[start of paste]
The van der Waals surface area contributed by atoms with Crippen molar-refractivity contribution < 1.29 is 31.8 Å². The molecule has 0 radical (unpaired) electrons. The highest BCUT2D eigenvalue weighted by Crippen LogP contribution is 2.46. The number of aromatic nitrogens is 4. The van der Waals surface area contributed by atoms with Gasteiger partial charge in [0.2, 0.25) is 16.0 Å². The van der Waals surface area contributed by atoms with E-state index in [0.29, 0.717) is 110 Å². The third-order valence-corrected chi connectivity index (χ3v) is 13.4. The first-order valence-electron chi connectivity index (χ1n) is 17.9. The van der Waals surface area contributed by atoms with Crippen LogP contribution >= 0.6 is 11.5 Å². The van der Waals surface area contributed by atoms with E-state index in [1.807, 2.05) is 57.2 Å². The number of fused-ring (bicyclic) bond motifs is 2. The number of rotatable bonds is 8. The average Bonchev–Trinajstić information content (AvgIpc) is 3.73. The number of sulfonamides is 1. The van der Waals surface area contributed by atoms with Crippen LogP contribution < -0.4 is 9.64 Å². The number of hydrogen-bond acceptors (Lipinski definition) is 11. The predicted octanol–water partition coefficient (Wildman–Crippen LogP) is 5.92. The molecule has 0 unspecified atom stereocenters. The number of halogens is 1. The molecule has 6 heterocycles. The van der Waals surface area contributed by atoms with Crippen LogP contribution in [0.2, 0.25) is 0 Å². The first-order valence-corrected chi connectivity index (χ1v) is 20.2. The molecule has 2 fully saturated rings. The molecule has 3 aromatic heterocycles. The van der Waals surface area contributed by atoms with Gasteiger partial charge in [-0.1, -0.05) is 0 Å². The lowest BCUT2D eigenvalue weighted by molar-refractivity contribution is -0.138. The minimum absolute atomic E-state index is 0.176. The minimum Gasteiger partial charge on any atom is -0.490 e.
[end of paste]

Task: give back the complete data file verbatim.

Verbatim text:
The van der Waals surface area contributed by atoms with Crippen molar-refractivity contribution < 1.29 is 31.8 Å². The molecule has 0 radical (unpaired) electrons. The highest BCUT2D eigenvalue weighted by Crippen LogP contribution is 2.46. The number of aromatic nitrogens is 4. The van der Waals surface area contributed by atoms with Gasteiger partial charge in [0.2, 0.25) is 16.0 Å². The van der Waals surface area contributed by atoms with E-state index in [0.29, 0.717) is 110 Å². The third-order valence-corrected chi connectivity index (χ3v) is 13.4. The first-order valence-electron chi connectivity index (χ1n) is 17.9. The van der Waals surface area contributed by atoms with Crippen LogP contribution >= 0.6 is 11.5 Å². The van der Waals surface area contributed by atoms with E-state index in [1.807, 2.05) is 57.2 Å². The number of fused-ring (bicyclic) bond motifs is 2. The number of rotatable bonds is 8. The average Bonchev–Trinajstić information content (AvgIpc) is 3.73. The number of sulfonamides is 1. The van der Waals surface area contributed by atoms with Crippen LogP contribution < -0.4 is 9.64 Å². The number of hydrogen-bond acceptors (Lipinski definition) is 11. The predicted octanol–water partition coefficient (Wildman–Crippen LogP) is 5.92. The molecule has 0 unspecified atom stereocenters. The number of halogens is 1. The molecule has 6 heterocycles. The van der Waals surface area contributed by atoms with Crippen LogP contribution in [0.2, 0.25) is 0 Å². The first-order valence-corrected chi connectivity index (χ1v) is 20.2. The molecule has 2 fully saturated rings. The molecule has 3 aromatic heterocycles. The van der Waals surface area contributed by atoms with Gasteiger partial charge in [-0.1, -0.05) is 0 Å². The lowest BCUT2D eigenvalue weighted by molar-refractivity contribution is -0.138. The minimum absolute atomic E-state index is 0.176. The minimum Gasteiger partial charge on any atom is -0.490 e.